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Preserving genetic diversity in food crops

Updated: Aug 6, 2021

In order to preserve the genetic diversity of food crops, many small-scale farmer sand growers are saving seeds from what are called “heritage” varieties. While this grass roots effort is commendable, organization and communications between seed savers is informal at best and seed preservation techniques and facilities may not be up to par for long term storage. There are also commercial and non-profit organizations from which one can obtain heritage seed.

One such non-profit is the Seed Savers Exchange listed here, which, for example, lists 83 different varieties of tomato seed for sale. On a larger scale, many governments, commercial entities, and NGOs have created special seed banks. Our government maintains seeds at the U.S. National Center for Genetic Resources Preservation, headquartered at Fort Collins, CO, with branches in a variety of different growing locations and environments. The seed is stored at optimum (typically low) temperature and humidity, some even cryogenically. Although some seed is still viable after years or even centuries, all lose vigor over time. Then they must be replanted and new seed harvested for renewed storage. If that sounds involved wait until you read about the “Doomsday Seed Vault”!


A seemingly strange coalition of Bill Gates, Monsanto and Syngenta (the latter two being among the world’s dominant creators of Genetically Modified , GM seed) and the Norwegian government have spent millions on the Svalbard Global Seed Vault, situated on a remote Norwegian island about 700 miles from the North Pole. The vault is deep within a mountain on the island and fitted with blast proof doors, airlocks and thick reinforced concrete walls. Intended to contain up to three million seed varieties, it is designed to withstand global catastrophes, including climate change and even a nuclear blast! If I have piqued your interest, you can find out more here. And for a more sinister interpretation of what is going on (reads almost like a spy novel) check this out.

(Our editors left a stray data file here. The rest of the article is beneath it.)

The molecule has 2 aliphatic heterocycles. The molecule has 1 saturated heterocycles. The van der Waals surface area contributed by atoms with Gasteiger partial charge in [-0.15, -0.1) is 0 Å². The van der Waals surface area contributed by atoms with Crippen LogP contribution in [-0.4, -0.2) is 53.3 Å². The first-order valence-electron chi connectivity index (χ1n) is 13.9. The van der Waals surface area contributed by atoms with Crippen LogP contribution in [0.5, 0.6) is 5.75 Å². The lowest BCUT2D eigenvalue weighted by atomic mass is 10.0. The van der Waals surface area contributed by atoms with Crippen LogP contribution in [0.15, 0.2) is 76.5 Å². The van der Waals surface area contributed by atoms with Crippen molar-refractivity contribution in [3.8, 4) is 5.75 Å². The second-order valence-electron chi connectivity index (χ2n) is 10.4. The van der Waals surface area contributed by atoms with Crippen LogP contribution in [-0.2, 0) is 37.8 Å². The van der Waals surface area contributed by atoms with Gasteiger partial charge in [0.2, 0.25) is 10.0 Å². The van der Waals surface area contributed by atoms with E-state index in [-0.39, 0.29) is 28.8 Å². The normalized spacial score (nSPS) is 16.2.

And speaking of GMOs, that is the other topic this week. I am not going to take sides on whether or not they are a good idea, but I think we should be aware of their possible effects on plant diversity. GMOs are typically designed to bring to the fore some particular characteristic of a plant. Looking at Monsanto’s GM version of its canola seed, for example, the desired characteristic was for the crop to be impervious to the effects of “Roundup”, a very potent (possibly carcinogenic)herbicide with lethality for a broad range of plants considered weeds. By making their crop impervious, farmers can easily crush the weed population by indiscriminate application of the herbicide, leaving just the canola growing in the fields. Dismissing for the moment the detrimental effects of releasing large amounts of herbicides on the environment, let’s look at its effects on genetic diversity when cross pollination with wild or non-GM canola plants. It is possible that the resulting hybrid might have some superior survival characteristic as compared to its wild ancestor. Certainly, this would be the case if it encountered a herbicide similar to Roundup. Over a period of time, with continued hybridization, the attributes of the wild stain might fade from existence.


The other problem with GMOs is that the favored characteristics are chosen by a large, profit oriented organization and those attributes may not necessarily coincide with the desires of the general consumer. Also, since the GMOs are now patentable, growers are always on the hook to buy seed each year as they are generally prohibited from saving seed from the original crop. And the saving of seed by farmers whose non-GM crops have been accidentally cross pollinated by neighboring GM populations has resulted in expensive litigations for patent infringement.

- Frank Fazekas August 17, 2020

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